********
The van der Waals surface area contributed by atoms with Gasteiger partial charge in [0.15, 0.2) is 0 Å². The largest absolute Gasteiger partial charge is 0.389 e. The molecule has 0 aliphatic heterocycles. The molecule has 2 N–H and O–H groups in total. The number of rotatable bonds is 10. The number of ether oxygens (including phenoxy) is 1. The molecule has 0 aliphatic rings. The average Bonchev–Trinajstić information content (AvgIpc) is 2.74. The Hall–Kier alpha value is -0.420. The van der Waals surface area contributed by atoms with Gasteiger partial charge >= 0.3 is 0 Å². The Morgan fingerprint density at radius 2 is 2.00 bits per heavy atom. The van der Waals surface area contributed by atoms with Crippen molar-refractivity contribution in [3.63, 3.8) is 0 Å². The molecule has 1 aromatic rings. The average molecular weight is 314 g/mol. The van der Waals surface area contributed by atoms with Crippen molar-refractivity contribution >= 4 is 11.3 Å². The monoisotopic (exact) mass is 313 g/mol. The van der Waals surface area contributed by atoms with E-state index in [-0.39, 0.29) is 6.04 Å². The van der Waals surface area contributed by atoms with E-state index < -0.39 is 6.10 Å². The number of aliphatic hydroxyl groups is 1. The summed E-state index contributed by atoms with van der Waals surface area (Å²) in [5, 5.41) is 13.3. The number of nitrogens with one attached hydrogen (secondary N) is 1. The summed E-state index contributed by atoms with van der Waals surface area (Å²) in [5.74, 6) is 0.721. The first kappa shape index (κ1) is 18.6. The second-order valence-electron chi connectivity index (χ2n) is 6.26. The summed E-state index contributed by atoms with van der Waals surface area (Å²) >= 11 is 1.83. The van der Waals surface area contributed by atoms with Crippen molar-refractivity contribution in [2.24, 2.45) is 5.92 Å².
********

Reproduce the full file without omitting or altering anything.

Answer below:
The van der Waals surface area contributed by atoms with Gasteiger partial charge in [0.15, 0.2) is 0 Å². The largest absolute Gasteiger partial charge is 0.389 e. The molecule has 0 aliphatic heterocycles. The molecule has 2 N–H and O–H groups in total. The number of rotatable bonds is 10. The number of ether oxygens (including phenoxy) is 1. The molecule has 0 aliphatic rings. The average Bonchev–Trinajstić information content (AvgIpc) is 2.74. The Hall–Kier alpha value is -0.420. The van der Waals surface area contributed by atoms with Gasteiger partial charge >= 0.3 is 0 Å². The Morgan fingerprint density at radius 2 is 2.00 bits per heavy atom. The van der Waals surface area contributed by atoms with Crippen molar-refractivity contribution in [3.63, 3.8) is 0 Å². The molecule has 1 aromatic rings. The average molecular weight is 314 g/mol. The van der Waals surface area contributed by atoms with Crippen molar-refractivity contribution >= 4 is 11.3 Å². The monoisotopic (exact) mass is 313 g/mol. The van der Waals surface area contributed by atoms with E-state index in [-0.39, 0.29) is 6.04 Å². The van der Waals surface area contributed by atoms with E-state index < -0.39 is 6.10 Å². The number of aliphatic hydroxyl groups is 1. The summed E-state index contributed by atoms with van der Waals surface area (Å²) in [5, 5.41) is 13.3. The number of nitrogens with one attached hydrogen (secondary N) is 1. The summed E-state index contributed by atoms with van der Waals surface area (Å²) in [5.74, 6) is 0.721. The first kappa shape index (κ1) is 18.6. The second-order valence-electron chi connectivity index (χ2n) is 6.26. The summed E-state index contributed by atoms with van der Waals surface area (Å²) >= 11 is 1.83. The van der Waals surface area contributed by atoms with Crippen molar-refractivity contribution in [2.24, 2.45) is 5.92 Å².